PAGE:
Caricature by DonkeyHotey flic.kr/p/Ct4G4K https://creativecommons.org/licenses/by/2.0/
One of the most tiresome features of today’s political climate is the non-ending stream of mindlessly dishonest hit pieces on Donald Trump, his family, and anyone in his administration. Unlike in former times where this kind of stuff was relegated to hyper-partisan writers at partisan media outlets, today it passes for journalism. Take this story from Newsweek, IVANKA TRUMP PLAGIARIZES ONE OF HER OWN SPEECHES IN INDIA.
— Newsweek (@Newsweek) November 30, 2017
This intrigued me because plagiarizing yourself is one of the few things that is actually impossible to do:
From the story:
While Trump did say a few lines crafted specifically for the event she was attending—”In this ‘City of Pearls,’ the greatest treasure is you!” she said, citing Hyderabad’s monicker to an applauding audience—it appeared the breadth of her talking points were recycled from a previous speech she gave during a foreign trip earlier this month.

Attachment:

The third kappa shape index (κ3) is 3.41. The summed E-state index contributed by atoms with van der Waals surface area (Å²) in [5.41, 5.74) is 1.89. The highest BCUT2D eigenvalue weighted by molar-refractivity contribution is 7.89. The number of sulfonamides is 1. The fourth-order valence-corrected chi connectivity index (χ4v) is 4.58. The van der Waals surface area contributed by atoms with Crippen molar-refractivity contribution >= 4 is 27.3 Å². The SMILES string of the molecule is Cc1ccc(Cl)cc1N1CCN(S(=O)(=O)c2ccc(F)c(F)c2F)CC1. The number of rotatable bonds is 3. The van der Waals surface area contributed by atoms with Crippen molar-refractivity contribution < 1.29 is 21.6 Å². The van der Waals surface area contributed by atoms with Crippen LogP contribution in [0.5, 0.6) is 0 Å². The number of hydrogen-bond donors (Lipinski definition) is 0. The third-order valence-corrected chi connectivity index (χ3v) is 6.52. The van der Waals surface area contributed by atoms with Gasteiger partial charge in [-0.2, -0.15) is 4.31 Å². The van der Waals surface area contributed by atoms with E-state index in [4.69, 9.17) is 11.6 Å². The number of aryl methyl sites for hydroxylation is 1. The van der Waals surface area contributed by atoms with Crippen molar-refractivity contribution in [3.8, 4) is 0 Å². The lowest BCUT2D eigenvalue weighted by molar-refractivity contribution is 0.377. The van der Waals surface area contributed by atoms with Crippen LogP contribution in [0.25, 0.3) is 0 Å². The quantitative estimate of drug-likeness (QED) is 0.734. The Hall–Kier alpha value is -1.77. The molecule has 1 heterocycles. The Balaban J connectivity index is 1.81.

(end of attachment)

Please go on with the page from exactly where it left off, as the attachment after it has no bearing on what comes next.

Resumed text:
— Department of State (@StateDept) November 28, 2017
Of course, Trump is far from the first person to pull from their old speeches—government officials, especially those campaigning, routinely use their old talking points in updated talks with voters across the country. Even comedians reuse the same punchlines, however inauthentic it may be.
Still, Trump’s recycling of her old speech could be more significant than simply her not having anything else to say about women’s empowerment. The repetitive lines could show where the first daughter’s focus lies in the White House, and what accomplishments she hopes to align with her newfound political brand.
Ladies and gentlemen, let me introduce you to the concept of “stump speech.”
We can argue whether Ivanka should have given a stump speech, but to call it plagiarism is an exercise in slander because Newsweek knows that recycling your own material without attribution is not an issue to anyone who is not trying to manufacture an issue.